In September 2010 ACS:Law published a backup of its email system to its public-facing website. The emails were subsequently downloaded and made widely available on the internet. Contained in the emails were a massive amount of confidential information. Most seriously the emails contained the names and addresses of many thousands of individuals that ACS:Law alleged had made unlawfully copyright works (often including pornography) available on peer-to-peer networks.
It has since been heard in court that the evidence upon which these accusations were based was extraordinarily unreliable and often simply wrong. Exactly how prone to failure these systems were is unknown but suffice to say that for a single law firm to generate in excess of five hundred complaints to its regulatory body in under two years indicates quite some significant degree of error.
The data leak was the singular most serious breach of personal data ever seen in the UK. The Information Commissioner’s Office began investigating the breach on Monday 27th September 2010, shortly after it took place. It was on 9th May 2011 that the ICO issued a Monetary Penalty Notice to Andrew Crossley, the sole solicitor, owner and data controller of ACS:Law. The amount of the penalty had initially been determined at £200,000 – to have been the largest ever issued, determining Crossley’s number-one spot in the list of unlawful breaches of the Data Protection Act. This was subsequently reduced by the ICO to just £1000; it transpires that a petition was filed for Andrew Crossley’s bankrupty by HM Revenue & Customs in December 2010 and the bankruptcy order was granted in May 2011.
Some, though, have questioned the delay the ICO took in reaching their determination. Following a series of requests of the ICO under the Freedom of Information Act there is some light to be shed.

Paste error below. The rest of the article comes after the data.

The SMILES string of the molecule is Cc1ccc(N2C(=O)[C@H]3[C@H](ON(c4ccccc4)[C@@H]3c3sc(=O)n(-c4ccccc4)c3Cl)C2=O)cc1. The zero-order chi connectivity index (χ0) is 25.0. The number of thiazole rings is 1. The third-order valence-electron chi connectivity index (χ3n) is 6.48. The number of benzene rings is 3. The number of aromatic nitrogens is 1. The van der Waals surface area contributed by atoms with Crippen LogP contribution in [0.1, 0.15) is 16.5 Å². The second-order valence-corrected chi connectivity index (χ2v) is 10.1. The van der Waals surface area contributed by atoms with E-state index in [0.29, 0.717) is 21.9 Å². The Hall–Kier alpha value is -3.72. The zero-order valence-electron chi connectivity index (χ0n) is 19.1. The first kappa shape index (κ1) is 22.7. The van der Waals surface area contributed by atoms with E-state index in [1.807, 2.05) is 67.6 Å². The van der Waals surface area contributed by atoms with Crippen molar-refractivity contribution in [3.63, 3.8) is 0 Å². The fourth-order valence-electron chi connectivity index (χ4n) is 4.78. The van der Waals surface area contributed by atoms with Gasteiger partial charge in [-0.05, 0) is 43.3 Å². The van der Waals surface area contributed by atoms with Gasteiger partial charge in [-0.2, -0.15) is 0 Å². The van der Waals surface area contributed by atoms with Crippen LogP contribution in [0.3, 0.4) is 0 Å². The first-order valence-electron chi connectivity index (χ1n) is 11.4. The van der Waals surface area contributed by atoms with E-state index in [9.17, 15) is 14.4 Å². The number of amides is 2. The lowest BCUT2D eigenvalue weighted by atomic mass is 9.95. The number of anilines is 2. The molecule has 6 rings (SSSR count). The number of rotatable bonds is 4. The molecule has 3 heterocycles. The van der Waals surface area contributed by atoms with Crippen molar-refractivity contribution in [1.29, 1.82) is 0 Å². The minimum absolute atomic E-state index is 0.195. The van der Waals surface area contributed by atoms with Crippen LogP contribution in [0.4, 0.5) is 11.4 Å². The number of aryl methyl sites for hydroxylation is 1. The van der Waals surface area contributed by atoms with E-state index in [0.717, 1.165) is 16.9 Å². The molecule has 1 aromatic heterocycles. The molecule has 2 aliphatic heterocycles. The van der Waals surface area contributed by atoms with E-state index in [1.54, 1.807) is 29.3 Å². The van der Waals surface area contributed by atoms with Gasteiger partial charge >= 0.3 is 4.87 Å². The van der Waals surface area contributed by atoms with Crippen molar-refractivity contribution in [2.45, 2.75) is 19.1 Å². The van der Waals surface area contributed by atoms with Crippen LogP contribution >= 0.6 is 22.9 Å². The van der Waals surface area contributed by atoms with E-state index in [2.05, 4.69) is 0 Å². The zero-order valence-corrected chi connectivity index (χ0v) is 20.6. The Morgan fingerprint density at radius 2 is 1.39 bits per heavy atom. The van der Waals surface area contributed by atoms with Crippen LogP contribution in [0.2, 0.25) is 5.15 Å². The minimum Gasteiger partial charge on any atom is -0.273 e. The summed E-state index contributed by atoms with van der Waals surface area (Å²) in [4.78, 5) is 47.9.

What follows is a timeline of the events between the breach and the issue to Andrew Crossley of the Monetary Penalty Notice:
27/09/10 first ICO case file created (COM0351377)28 & 29/09/10 ICO to ACS Law - initial enquiries asking for response by 12/10/1008/10/10 response from ACS Law to ICO13/10/10 ICO to ACS Law requesting more information13/10/10 response from ACS Law20/10/10 ICO internal meeting – establishing further information required29/10/10 ICO to ACS Law requesting more information09/11/10 ACS Law to ICO – response to further enquiries01/12/10 ICO site visit to ACS Law offices21/12/10 Internal meeting to discuss decision and amount of any CMP23/12/10 Enforcement case created (ENF0366446)19/01/11 Notice of Intent sent by ICO to ACS Law28/01/11 ICO to ACS Law agreeing extension of time to make representations until 01/03/1101/03/11 ACS Law to ICO – representations in response to Notice of Intent09/03/11 internal ICO meeting to discuss representations21/03/11 ICO to ACS Law asking for further financial information and enclosing blank form to be completed07/04/11 ACS Law to ICO returning financial information14/04/11 ICO Internal meeting to discuss CMP20/04/11 ICO to ACS Law – advising will reduce penalty but requiring sworn affidavit03/05/11 ACS Law to ICO sending affidavit09/05/11 ICO to ACS Law sending Monetary Penalty Notice (MPN) (dated 09/05/11)06/06/11 Any appeal to the MPN should be lodged by this date as stated at the end of the MPN. Any extension of time to appeal is the decision of the Tribunal. The ICO will likely be informed of any appeal directly by the Tribunal.
I have carried out a little statistical analysis (download the spreadsheet here - feel free to add comments) of the periods of delay / waiting in this timeline in order to determine which parties are accountable for the time taken in reaching a conclusion. It is evident that both Andrew Crossley and the ICO have dragged their heels on this case.
The ICO unnecessarily delayed matters by, among other issues, agreeing (at Andrew Crossley’s suggestion) on the 11th November not to visit ACS:Law’s offices to progress the matter until the 1st December and extending the 21-day period for written representation in response to the Notice of Intent (to issue an MPN) by an additional 18 days; almost doubling the period laid down in statute.
A pie chart sets out where the delays happened. You can draw your own conclusions on this one: